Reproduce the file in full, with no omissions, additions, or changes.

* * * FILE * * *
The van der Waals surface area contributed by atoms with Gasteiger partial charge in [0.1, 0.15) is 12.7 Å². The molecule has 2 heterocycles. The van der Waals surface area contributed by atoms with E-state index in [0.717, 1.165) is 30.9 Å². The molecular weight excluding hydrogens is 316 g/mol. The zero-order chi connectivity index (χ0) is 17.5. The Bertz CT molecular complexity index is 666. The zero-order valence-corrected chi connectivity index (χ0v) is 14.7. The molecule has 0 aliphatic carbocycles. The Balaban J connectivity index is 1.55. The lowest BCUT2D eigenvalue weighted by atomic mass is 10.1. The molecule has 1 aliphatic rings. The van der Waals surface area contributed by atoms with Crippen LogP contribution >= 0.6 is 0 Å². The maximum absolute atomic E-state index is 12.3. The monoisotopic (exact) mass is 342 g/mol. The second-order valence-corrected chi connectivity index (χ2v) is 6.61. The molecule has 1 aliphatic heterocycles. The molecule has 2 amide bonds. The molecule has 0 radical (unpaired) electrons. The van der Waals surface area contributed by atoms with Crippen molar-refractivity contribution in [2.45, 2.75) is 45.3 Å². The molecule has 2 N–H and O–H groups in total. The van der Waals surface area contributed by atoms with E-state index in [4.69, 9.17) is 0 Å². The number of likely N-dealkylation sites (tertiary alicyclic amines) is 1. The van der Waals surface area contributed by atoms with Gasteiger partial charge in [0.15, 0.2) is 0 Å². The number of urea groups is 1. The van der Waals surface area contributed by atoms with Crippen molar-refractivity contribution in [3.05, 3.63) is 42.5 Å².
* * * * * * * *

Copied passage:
The van der Waals surface area contributed by atoms with Gasteiger partial charge in [0.1, 0.15) is 12.7 Å². The molecule has 2 heterocycles. The van der Waals surface area contributed by atoms with E-state index in [0.717, 1.165) is 30.9 Å². The molecular weight excluding hydrogens is 316 g/mol. The zero-order chi connectivity index (χ0) is 17.5. The Bertz CT molecular complexity index is 666. The zero-order valence-corrected chi connectivity index (χ0v) is 14.7. The molecule has 0 aliphatic carbocycles. The Balaban J connectivity index is 1.55. The lowest BCUT2D eigenvalue weighted by atomic mass is 10.1. The molecule has 1 aliphatic rings. The van der Waals surface area contributed by atoms with Crippen LogP contribution >= 0.6 is 0 Å². The maximum absolute atomic E-state index is 12.3. The monoisotopic (exact) mass is 342 g/mol. The second-order valence-corrected chi connectivity index (χ2v) is 6.61. The molecule has 1 aliphatic heterocycles. The molecule has 2 amide bonds. The molecule has 0 radical (unpaired) electrons. The van der Waals surface area contributed by atoms with Crippen molar-refractivity contribution in [2.45, 2.75) is 45.3 Å². The molecule has 2 N–H and O–H groups in total. The van der Waals surface area contributed by atoms with E-state index in [4.69, 9.17) is 0 Å². The number of likely N-dealkylation sites (tertiary alicyclic amines) is 1. The van der Waals surface area contributed by atoms with Gasteiger partial charge in [0.15, 0.2) is 0 Å². The number of urea groups is 1. The van der Waals surface area contributed by atoms with Crippen molar-refractivity contribution in [3.05, 3.63) is 42.5 Å².